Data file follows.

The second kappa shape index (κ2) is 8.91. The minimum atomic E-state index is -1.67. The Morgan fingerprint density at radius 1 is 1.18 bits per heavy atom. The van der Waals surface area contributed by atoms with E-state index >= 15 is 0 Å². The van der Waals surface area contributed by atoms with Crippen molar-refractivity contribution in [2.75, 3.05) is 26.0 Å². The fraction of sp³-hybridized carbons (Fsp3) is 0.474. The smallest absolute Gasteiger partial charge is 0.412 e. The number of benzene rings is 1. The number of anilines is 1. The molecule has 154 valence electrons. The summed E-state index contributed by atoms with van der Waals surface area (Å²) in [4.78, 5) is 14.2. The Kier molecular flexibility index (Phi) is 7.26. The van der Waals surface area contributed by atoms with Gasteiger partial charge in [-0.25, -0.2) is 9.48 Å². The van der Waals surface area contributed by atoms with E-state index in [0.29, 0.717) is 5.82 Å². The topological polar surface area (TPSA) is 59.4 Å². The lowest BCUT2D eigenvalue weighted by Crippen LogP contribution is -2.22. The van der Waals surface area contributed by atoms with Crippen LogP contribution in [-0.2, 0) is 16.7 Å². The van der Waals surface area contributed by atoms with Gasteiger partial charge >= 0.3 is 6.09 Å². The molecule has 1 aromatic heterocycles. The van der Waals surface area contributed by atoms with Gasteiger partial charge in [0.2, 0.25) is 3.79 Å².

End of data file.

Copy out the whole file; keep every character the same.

The second kappa shape index (κ2) is 8.91. The minimum atomic E-state index is -1.67. The Morgan fingerprint density at radius 1 is 1.18 bits per heavy atom. The van der Waals surface area contributed by atoms with E-state index >= 15 is 0 Å². The van der Waals surface area contributed by atoms with Crippen molar-refractivity contribution in [2.75, 3.05) is 26.0 Å². The fraction of sp³-hybridized carbons (Fsp3) is 0.474. The smallest absolute Gasteiger partial charge is 0.412 e. The number of benzene rings is 1. The number of anilines is 1. The molecule has 154 valence electrons. The summed E-state index contributed by atoms with van der Waals surface area (Å²) in [4.78, 5) is 14.2. The Kier molecular flexibility index (Phi) is 7.26. The van der Waals surface area contributed by atoms with Gasteiger partial charge in [-0.25, -0.2) is 9.48 Å². The van der Waals surface area contributed by atoms with E-state index in [0.29, 0.717) is 5.82 Å². The topological polar surface area (TPSA) is 59.4 Å². The lowest BCUT2D eigenvalue weighted by Crippen LogP contribution is -2.22. The van der Waals surface area contributed by atoms with Crippen LogP contribution in [-0.2, 0) is 16.7 Å². The van der Waals surface area contributed by atoms with Gasteiger partial charge >= 0.3 is 6.09 Å². The molecule has 1 aromatic heterocycles. The van der Waals surface area contributed by atoms with Gasteiger partial charge in [0.2, 0.25) is 3.79 Å².